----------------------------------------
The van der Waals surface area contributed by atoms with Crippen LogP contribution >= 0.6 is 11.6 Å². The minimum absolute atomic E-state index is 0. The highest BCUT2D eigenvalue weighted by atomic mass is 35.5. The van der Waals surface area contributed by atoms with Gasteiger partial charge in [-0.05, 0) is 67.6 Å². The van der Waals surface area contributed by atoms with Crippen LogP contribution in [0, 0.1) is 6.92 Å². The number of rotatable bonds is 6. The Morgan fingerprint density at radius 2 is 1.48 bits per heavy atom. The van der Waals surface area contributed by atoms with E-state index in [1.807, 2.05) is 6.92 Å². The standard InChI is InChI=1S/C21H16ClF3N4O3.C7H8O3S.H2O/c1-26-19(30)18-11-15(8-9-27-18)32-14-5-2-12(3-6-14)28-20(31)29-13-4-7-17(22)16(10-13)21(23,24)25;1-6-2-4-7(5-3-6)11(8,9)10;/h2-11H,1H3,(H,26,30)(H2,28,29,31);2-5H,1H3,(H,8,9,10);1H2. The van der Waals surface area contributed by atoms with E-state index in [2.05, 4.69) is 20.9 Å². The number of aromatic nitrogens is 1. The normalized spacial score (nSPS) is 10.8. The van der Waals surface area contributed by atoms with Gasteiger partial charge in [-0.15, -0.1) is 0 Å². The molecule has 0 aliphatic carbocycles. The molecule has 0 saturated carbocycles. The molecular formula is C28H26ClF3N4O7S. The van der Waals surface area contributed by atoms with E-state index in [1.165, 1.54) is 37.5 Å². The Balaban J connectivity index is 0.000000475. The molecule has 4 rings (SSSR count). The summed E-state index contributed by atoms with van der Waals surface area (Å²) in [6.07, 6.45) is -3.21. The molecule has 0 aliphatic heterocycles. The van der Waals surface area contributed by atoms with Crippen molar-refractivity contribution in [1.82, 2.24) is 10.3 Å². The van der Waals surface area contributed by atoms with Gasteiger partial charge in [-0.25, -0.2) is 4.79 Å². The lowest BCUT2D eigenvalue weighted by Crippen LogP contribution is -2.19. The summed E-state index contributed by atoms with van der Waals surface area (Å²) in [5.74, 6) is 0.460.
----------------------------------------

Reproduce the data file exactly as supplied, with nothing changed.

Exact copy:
The van der Waals surface area contributed by atoms with Crippen LogP contribution >= 0.6 is 11.6 Å². The minimum absolute atomic E-state index is 0. The highest BCUT2D eigenvalue weighted by atomic mass is 35.5. The van der Waals surface area contributed by atoms with Gasteiger partial charge in [-0.05, 0) is 67.6 Å². The van der Waals surface area contributed by atoms with Crippen LogP contribution in [0, 0.1) is 6.92 Å². The number of rotatable bonds is 6. The Morgan fingerprint density at radius 2 is 1.48 bits per heavy atom. The van der Waals surface area contributed by atoms with E-state index in [1.807, 2.05) is 6.92 Å². The standard InChI is InChI=1S/C21H16ClF3N4O3.C7H8O3S.H2O/c1-26-19(30)18-11-15(8-9-27-18)32-14-5-2-12(3-6-14)28-20(31)29-13-4-7-17(22)16(10-13)21(23,24)25;1-6-2-4-7(5-3-6)11(8,9)10;/h2-11H,1H3,(H,26,30)(H2,28,29,31);2-5H,1H3,(H,8,9,10);1H2. The van der Waals surface area contributed by atoms with E-state index in [2.05, 4.69) is 20.9 Å². The number of aromatic nitrogens is 1. The normalized spacial score (nSPS) is 10.8. The van der Waals surface area contributed by atoms with Gasteiger partial charge in [-0.15, -0.1) is 0 Å². The molecule has 0 aliphatic carbocycles. The molecule has 0 saturated carbocycles. The molecular formula is C28H26ClF3N4O7S. The van der Waals surface area contributed by atoms with E-state index in [1.165, 1.54) is 37.5 Å². The Balaban J connectivity index is 0.000000475. The molecule has 4 rings (SSSR count). The summed E-state index contributed by atoms with van der Waals surface area (Å²) in [6.07, 6.45) is -3.21. The molecule has 0 aliphatic heterocycles. The van der Waals surface area contributed by atoms with Crippen molar-refractivity contribution in [1.82, 2.24) is 10.3 Å². The van der Waals surface area contributed by atoms with Gasteiger partial charge in [-0.25, -0.2) is 4.79 Å². The lowest BCUT2D eigenvalue weighted by Crippen LogP contribution is -2.19. The summed E-state index contributed by atoms with van der Waals surface area (Å²) in [5.74, 6) is 0.460.